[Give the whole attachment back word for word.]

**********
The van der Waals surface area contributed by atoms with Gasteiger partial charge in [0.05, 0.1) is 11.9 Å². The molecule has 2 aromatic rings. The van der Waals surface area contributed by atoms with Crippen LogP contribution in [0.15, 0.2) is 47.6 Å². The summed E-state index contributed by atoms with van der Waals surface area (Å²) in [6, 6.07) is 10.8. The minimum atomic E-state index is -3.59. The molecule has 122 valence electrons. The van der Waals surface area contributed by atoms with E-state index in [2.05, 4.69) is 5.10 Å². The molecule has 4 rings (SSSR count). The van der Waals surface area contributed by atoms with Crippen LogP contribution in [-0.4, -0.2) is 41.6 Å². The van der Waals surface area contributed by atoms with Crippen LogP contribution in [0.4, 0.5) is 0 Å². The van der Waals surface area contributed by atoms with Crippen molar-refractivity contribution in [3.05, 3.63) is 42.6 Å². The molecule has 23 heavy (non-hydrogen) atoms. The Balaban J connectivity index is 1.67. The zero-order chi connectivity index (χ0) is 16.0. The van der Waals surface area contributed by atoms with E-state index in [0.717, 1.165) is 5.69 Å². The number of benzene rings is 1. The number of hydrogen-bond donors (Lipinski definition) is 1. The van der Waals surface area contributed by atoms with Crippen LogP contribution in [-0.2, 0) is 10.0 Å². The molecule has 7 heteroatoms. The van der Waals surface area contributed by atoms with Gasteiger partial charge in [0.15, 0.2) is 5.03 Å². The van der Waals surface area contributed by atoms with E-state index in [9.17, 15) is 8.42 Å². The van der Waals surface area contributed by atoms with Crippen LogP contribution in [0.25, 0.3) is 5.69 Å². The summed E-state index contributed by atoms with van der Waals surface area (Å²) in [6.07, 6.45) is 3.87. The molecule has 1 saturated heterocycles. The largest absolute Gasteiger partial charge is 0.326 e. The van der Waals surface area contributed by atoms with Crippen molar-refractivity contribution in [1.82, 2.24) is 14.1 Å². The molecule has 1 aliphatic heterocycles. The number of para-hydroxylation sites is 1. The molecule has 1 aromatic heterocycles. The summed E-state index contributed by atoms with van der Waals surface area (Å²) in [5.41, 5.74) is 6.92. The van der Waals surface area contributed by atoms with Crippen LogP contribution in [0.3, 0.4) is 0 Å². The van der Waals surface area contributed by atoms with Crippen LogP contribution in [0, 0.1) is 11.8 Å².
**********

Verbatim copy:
The van der Waals surface area contributed by atoms with Gasteiger partial charge in [0.05, 0.1) is 11.9 Å². The molecule has 2 aromatic rings. The van der Waals surface area contributed by atoms with Crippen LogP contribution in [0.15, 0.2) is 47.6 Å². The summed E-state index contributed by atoms with van der Waals surface area (Å²) in [6, 6.07) is 10.8. The minimum atomic E-state index is -3.59. The molecule has 122 valence electrons. The van der Waals surface area contributed by atoms with E-state index in [2.05, 4.69) is 5.10 Å². The molecule has 4 rings (SSSR count). The van der Waals surface area contributed by atoms with Crippen LogP contribution in [-0.4, -0.2) is 41.6 Å². The van der Waals surface area contributed by atoms with Crippen LogP contribution in [0.4, 0.5) is 0 Å². The van der Waals surface area contributed by atoms with Crippen molar-refractivity contribution in [3.05, 3.63) is 42.6 Å². The molecule has 23 heavy (non-hydrogen) atoms. The Balaban J connectivity index is 1.67. The zero-order chi connectivity index (χ0) is 16.0. The van der Waals surface area contributed by atoms with E-state index in [0.717, 1.165) is 5.69 Å². The number of benzene rings is 1. The number of hydrogen-bond donors (Lipinski definition) is 1. The van der Waals surface area contributed by atoms with Crippen LogP contribution in [-0.2, 0) is 10.0 Å². The molecule has 7 heteroatoms. The van der Waals surface area contributed by atoms with Gasteiger partial charge in [0.15, 0.2) is 5.03 Å². The van der Waals surface area contributed by atoms with E-state index in [9.17, 15) is 8.42 Å². The van der Waals surface area contributed by atoms with Crippen LogP contribution in [0.25, 0.3) is 5.69 Å². The summed E-state index contributed by atoms with van der Waals surface area (Å²) in [6.07, 6.45) is 3.87. The molecule has 1 saturated heterocycles. The largest absolute Gasteiger partial charge is 0.326 e. The van der Waals surface area contributed by atoms with Crippen molar-refractivity contribution in [1.82, 2.24) is 14.1 Å². The molecule has 1 aliphatic heterocycles. The number of para-hydroxylation sites is 1. The molecule has 1 aromatic heterocycles. The summed E-state index contributed by atoms with van der Waals surface area (Å²) in [5.41, 5.74) is 6.92. The van der Waals surface area contributed by atoms with Crippen LogP contribution in [0.3, 0.4) is 0 Å². The van der Waals surface area contributed by atoms with Crippen LogP contribution in [0, 0.1) is 11.8 Å².